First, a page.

They had two choices. One was to ask people on the field to kindly leave. The announcement was made, but nobody moved, since they were so permanently encamped. The second choice was to forcibly remove everybody and reinstall the fence, which by now was trampled down. The producers decided against this recourse because it would change the whole mood of the festival to use force.

From that point there was not much mention of tickets, the fences remained down, and the crowds milled in and out at will. Meanwhile, a lot of people with three-day advance sale tickets were turned away by the state police on the highways. Add to that the multitudes already established on the site far exceeded the expected attendance, so double essential supplies had to be immediately bought and flown in.

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If Woodstock Ventures returns the money to people who had paid but were turned away, they can also expect uncollected tickets sent in from those who were there. As of Tuesday, they say they had spent $2.8 million total, grossed $1.3 million, which leaves a $1.5 million loss.

In order to cover the tremendous number of checks they wrote against non-existent bank balances during the three days, Artie Kornfeld, one of the four principals in Woodstock Venture, flew back to the city by helicopter early Monday morning. He appeared, shirtless, leather vest and pants still spattered with festival mud, on Wall Street and secured some fast loans. To further make sure they will not be forced into bankruptcy, he and Mike Lang (Woodstock’s executive producer) say they are personally guaranteeing the debts.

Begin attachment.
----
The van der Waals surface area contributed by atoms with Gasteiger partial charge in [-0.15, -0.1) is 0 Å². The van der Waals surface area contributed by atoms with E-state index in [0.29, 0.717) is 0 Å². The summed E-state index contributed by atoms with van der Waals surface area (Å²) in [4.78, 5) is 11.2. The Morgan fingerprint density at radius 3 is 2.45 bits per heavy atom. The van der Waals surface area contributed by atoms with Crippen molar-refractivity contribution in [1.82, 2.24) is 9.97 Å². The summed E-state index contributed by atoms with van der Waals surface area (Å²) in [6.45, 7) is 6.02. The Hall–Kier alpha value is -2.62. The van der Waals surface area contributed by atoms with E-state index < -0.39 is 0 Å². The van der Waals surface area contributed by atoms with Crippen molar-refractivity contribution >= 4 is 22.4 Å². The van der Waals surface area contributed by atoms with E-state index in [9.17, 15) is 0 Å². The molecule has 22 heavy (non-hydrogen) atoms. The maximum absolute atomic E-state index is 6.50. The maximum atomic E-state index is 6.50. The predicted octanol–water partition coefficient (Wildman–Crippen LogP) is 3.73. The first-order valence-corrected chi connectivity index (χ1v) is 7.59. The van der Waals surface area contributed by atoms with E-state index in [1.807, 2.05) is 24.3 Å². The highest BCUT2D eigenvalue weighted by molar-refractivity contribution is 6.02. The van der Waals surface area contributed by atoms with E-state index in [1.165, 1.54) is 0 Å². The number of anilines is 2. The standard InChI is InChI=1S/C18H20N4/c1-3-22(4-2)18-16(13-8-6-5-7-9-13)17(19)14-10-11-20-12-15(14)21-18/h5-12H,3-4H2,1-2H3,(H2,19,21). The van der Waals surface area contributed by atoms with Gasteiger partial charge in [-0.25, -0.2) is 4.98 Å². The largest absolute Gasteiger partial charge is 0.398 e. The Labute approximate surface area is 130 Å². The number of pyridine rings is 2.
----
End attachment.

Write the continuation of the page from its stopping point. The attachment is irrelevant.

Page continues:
A million and a half dollars is a big chunk to have dangling in red. But the Ventures corporation has several possible ways to recoup. They did have several film crews shooting continuously around the site, and what with the great publicity the event got, the resultant movie should do well, although profits usually do not start trickling in until a year following a film’s release.